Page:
Preparing Businesses for Civil Unrest

Neil Hodge


October 3, 2022

preparing business for civil unrest protests

Businesses need to prepare for an increase in incidents related to civil unrest as strikes and protests could disrupt operations and damage property. According to a report from Allianz Global Corporate & Specialty (AGCS), increasing societal tensions will likely be fueled by rising inflation and increasing food and energy prices due to shortages caused by Russia’s invasion of Ukraine. Meanwhile, unchecked disinformation on social media may inflame public anger over the way governments and employers navigate the pandemic, a turbulent economy and the precarious job market.

“Civil unrest increasingly represents a more critical exposure for many companies than terrorism,” said Srdjan Todorovic, head of global political violence and hostile environment solutions at AGCS. “Incidences of social unrest are unlikely to abate any time soon, given the aftershocks of COVID-19, the cost-of-living crisis, and the ideological shifts that continue to divide societies around the world. Businesses need to be alert to any suspicious indicators and designate clear pathways for de-escalation and response, which anticipate and avert the potential for personnel to be injured and/or damage to business and personal property.”

In its Civil Unrest Index Projections, risk consultancy Verisk Maplecroft predicted that 75 countries will likely see an increase in protests by late 2022, resulting in a higher frequency of unrest and greater potential for damage to infrastructure and buildings. Historically, the financial fallout from protests has been significant. Sparked by rising fuel prices and economic inequality in 2018, the Yellow Vest movement in France cost retailers an estimated $1.1 billion in just a few weeks. In 2019, a hike in subway fares led to large-scale demonstrations in Chile and $3 billion in insured losses. In July 2021, protests fueled by economic and political tensions in South Africa caused damage worth $1.7 billion. This year, demonstrations against COVID-19 restrictions in Canada, France and New Zealand have disrupted businesses, forcing many companies to halt operations or take other precautions.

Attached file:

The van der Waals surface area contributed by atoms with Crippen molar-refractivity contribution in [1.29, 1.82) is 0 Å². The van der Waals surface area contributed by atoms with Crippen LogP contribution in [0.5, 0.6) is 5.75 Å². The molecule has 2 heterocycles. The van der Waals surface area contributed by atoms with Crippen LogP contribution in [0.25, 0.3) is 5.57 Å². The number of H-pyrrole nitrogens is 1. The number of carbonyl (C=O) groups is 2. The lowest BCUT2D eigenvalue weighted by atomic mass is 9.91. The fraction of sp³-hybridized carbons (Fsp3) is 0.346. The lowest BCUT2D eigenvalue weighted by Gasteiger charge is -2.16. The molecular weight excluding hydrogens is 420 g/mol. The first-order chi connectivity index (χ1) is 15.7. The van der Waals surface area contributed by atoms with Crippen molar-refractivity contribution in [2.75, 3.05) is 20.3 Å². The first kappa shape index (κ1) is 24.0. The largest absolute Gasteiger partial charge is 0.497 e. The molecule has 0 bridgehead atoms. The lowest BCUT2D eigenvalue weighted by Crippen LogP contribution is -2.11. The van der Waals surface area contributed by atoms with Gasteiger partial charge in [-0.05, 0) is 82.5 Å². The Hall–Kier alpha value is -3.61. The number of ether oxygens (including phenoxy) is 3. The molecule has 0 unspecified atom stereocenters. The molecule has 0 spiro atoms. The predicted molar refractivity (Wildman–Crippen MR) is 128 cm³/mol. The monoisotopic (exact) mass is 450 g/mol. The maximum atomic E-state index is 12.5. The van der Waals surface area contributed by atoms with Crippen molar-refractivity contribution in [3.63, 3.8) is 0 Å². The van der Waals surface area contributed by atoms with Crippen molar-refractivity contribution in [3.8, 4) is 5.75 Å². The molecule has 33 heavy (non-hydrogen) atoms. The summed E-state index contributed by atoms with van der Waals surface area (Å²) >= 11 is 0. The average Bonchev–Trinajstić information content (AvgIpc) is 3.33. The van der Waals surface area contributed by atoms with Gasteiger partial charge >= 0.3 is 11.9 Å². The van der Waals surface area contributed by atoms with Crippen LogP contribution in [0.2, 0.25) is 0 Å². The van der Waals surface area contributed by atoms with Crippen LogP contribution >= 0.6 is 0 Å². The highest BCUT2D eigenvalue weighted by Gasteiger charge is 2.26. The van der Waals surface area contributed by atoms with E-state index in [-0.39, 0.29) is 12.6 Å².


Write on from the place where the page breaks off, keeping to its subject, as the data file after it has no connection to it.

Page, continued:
Planning for the Worst

With the risk of civil unrest likely to increase, it is important that companies have plans in place so that they can continue to operate and keep staff safe. The foundation of any successful plan is ensuring that people are aware of their roles and know what they should do as events unfold. “These situations can move quickly, so have a plan that the company can follow that is fluid enough to cope with rapid changes,” Todorovic said. “Those companies that try to react as events occur—rather than get ahead of events—often pay a much worse price.”

As part of the planning process, companies should conduct threat analyses, vulnerability assessments, consequence analyses and security audits on a regular and ongoing basis. Unrest can occur simultaneously in multiple locations, so companies need to bear in mind that they may suffer multiple losses from a single event. For example, a retailer with multiple stores in a city center faces an increased risk that one or several of its locations could be damaged.

To protect buildings and physical infrastructure, Todorovic recommends limiting the number of entrances that can be used, closing off back entrances, and ensuring windows are reinforced or have shutters. Retailers should move stock away from front windows to make the store a less attractive potential target. Strong exterior lighting may also help deter vandalism because of the increased visibility.

To keep employees safe, consider closing the business before or during high-risk periods or ask staff to work from home, if possible. Companies should also set up contact lists using phone, email and social media apps to keep employees informed of the latest developments, threat levels and advice. If employees need to work on the premises, companies should have evacuation plans in place that detail how staff should leave and a designated location where they should meet.